Recent icefall on Mount Rainier, WA has rattled seismographs, and perhaps the nerves of a few climbers, after collapses on the Ingraham Glacier beginning last Friday. Ice blocks and debris tumbled at least 1,000 vertical feet and across the popular Disappointment Cleaver climbing route, according to the Seattle Times.
“The large ice block tumbled in the middle of the night when no parties were on the route,” according to rangers’ blog post, cautioning climbers about remaining hazards. “… Simply put, this would have been an unsurvivable event.”
Luke Reilly, a senior guide with International Mountain Guides, said more icefall came crashing down Tuesday afternoon:
“I’ve been guiding on Rainier for eight years, and this is the largest I’ve seen on that route,” he said.
Icefalls are fairly common among the mountain’s 25 glaciers, but many are not likely seen or heard. Seismograms show evidence of a large ice or rockfall event just before 10:40 pm, according to Steve Malone, a University of Washington Professor Emeritus in Seismology.
The recent falls covered a popular climbing route and may have missed a group of climbers by just hours when a guided climbing party discovered the icefall Saturday morning. Rajesh Balla, a client on an RMI Expeditions climb, said his group of more than 20 climbers left Camp Muir on Saturday morning at about 2:30 am. High winds on the mountain had forced them to start later than they had intended, he said. Guides stopped the group at the top of a rock feature called the Disappointment Cleaver about 5:30 am.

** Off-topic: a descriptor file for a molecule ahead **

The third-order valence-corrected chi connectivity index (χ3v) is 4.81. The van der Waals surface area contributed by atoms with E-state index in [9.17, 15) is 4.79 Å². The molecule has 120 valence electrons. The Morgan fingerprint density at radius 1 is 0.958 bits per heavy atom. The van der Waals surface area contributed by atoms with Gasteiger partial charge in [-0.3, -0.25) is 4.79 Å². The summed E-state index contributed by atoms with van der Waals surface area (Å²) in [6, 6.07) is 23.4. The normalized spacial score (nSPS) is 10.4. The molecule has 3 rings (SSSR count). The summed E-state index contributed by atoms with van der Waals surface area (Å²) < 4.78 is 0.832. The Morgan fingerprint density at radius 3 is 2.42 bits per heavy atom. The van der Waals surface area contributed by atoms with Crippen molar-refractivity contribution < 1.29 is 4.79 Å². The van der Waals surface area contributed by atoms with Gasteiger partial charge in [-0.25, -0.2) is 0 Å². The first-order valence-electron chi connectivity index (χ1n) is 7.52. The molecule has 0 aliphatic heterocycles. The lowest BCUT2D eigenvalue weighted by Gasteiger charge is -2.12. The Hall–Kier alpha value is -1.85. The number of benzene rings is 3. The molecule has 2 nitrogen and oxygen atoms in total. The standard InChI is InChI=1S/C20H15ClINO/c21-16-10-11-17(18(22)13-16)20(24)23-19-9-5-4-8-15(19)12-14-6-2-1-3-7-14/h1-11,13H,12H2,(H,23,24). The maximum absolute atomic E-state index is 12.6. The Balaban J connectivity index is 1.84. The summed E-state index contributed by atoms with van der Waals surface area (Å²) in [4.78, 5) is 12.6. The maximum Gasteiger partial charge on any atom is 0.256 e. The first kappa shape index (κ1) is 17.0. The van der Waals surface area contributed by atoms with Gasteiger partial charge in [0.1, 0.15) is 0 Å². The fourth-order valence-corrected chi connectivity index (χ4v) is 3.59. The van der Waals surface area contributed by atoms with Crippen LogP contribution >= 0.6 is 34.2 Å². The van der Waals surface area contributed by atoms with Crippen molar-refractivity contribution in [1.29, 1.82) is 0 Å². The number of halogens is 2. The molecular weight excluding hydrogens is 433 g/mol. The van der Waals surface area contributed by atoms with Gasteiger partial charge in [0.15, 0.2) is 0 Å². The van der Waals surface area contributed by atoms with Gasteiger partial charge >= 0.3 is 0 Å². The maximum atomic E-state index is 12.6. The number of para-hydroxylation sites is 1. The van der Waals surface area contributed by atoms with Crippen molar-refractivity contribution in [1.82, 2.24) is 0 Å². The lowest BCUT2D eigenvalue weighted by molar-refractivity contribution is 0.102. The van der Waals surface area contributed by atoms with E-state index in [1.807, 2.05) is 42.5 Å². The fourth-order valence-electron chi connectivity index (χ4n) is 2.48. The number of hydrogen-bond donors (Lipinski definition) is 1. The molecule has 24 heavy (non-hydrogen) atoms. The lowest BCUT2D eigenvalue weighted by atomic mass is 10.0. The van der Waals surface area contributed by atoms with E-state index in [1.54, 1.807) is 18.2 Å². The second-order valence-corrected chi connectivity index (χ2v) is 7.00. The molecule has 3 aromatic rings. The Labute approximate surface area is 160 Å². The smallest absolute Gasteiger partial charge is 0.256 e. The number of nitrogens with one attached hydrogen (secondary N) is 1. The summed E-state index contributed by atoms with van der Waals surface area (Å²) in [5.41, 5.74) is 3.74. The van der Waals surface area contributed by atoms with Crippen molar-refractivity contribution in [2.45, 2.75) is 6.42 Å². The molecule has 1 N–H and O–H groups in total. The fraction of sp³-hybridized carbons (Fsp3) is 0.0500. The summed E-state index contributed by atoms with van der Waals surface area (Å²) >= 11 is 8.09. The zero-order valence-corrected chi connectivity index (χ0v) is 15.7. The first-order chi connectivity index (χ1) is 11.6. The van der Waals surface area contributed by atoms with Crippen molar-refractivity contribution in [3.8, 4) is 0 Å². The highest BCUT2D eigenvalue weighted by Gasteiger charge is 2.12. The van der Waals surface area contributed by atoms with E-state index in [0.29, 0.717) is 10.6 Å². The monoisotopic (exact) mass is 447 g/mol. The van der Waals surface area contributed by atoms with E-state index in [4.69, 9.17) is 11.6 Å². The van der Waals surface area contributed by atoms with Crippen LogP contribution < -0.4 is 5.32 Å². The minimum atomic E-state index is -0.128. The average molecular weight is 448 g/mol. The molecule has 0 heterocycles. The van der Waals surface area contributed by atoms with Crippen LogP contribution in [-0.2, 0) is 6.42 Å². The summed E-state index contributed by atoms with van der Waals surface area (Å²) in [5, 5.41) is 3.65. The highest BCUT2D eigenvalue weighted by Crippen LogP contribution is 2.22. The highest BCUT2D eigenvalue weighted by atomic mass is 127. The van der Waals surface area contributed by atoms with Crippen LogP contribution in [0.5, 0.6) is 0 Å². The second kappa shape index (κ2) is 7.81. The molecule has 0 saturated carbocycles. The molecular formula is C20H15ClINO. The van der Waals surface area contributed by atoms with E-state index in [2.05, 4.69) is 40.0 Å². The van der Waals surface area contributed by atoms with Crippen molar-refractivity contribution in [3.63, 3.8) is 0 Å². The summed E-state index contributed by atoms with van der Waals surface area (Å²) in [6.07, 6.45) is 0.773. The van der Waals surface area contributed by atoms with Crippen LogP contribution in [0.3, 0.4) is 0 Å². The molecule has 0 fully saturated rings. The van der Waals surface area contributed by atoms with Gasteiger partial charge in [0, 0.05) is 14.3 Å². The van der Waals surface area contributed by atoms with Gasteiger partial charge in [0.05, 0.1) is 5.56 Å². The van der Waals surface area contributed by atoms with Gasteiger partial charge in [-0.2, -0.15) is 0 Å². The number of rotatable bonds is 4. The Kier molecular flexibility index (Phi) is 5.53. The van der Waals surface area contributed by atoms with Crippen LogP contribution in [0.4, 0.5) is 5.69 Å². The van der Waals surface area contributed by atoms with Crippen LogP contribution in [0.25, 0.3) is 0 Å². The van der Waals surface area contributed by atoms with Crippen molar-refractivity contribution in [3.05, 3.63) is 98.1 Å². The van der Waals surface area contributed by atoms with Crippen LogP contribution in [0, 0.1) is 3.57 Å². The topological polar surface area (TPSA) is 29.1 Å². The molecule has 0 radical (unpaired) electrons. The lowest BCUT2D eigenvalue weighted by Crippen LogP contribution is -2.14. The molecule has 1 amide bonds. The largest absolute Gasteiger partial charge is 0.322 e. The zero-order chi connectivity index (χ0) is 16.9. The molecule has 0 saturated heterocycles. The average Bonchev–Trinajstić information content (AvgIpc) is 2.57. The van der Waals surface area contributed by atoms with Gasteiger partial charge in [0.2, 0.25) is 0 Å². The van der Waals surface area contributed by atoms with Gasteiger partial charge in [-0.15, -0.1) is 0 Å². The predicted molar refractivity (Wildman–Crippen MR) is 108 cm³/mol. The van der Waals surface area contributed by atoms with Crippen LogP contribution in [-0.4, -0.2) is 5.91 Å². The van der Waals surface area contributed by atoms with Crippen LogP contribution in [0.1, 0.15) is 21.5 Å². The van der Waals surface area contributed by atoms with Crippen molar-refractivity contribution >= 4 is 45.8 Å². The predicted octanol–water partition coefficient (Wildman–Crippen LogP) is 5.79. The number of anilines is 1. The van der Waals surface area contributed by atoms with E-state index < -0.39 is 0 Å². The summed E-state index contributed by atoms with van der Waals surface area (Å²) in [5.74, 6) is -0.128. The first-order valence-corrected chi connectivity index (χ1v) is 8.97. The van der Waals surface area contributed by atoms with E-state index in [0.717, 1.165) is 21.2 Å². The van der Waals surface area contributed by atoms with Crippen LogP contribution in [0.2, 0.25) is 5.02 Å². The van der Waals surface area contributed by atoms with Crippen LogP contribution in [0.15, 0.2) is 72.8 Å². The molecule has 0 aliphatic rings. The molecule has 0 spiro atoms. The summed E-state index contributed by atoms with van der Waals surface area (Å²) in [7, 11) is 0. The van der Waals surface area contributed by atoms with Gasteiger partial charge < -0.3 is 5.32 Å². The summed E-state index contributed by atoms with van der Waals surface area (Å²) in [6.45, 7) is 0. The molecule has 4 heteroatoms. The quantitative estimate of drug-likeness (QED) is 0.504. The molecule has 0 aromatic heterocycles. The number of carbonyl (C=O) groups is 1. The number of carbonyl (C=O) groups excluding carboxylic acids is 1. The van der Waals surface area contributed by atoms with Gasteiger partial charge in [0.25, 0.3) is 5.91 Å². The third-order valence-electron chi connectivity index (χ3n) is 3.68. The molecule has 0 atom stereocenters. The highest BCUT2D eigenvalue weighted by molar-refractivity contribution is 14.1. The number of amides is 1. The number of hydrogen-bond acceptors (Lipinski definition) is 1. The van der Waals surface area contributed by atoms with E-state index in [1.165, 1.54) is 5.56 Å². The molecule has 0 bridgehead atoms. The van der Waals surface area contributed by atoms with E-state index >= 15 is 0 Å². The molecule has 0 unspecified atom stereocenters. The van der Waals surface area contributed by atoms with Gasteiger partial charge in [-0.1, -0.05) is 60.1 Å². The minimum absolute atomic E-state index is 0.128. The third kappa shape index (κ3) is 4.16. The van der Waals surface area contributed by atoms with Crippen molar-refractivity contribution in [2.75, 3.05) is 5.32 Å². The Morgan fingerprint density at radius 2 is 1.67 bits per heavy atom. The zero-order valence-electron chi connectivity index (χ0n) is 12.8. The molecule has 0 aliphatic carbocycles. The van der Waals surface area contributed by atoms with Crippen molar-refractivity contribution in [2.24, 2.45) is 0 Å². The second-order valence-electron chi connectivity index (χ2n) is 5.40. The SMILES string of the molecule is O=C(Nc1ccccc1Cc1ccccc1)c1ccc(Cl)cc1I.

As the sun was just beginning to come up, the light revealed a massive field of debris, with head-high ice blocks covering the route ahead. A chunk of the glacier the size of a five-story apartment building had collapsed, a guide told Balla’s group. They would not be continuing the climb.
“This is monumental. This scares me,” the guide told Balla’s group, explaining that choosing to cross the debris field was risky because they would be moving more slowly over the rough terrain and with extended exposure if more blocks tumbled down. “The risk isn’t worth the reward, the risk is death. … that was a huge wall of snow passing by.”
Balla said it was lucky no one was on the mountain during the icefall. Climbers often utilize alpine starts, sometimes beginning to ascend around midnight, to travel when snow conditions are favorable.
“If we were on the route the time the icefall happened, we would have been hit by huge boulders of ice,” he said. “They [guides] think it was a miracle it happened when no one was on the mountain. It could have happened anytime.”
The Disappointment Cleaver route is one of the most popular on Mount Rainier. About half of climbers who attempt the route reach the summit, according to a 2017 guide to the route published by climbing rangers. The route’s popularity peaks in July, according to the rangers’ analysis.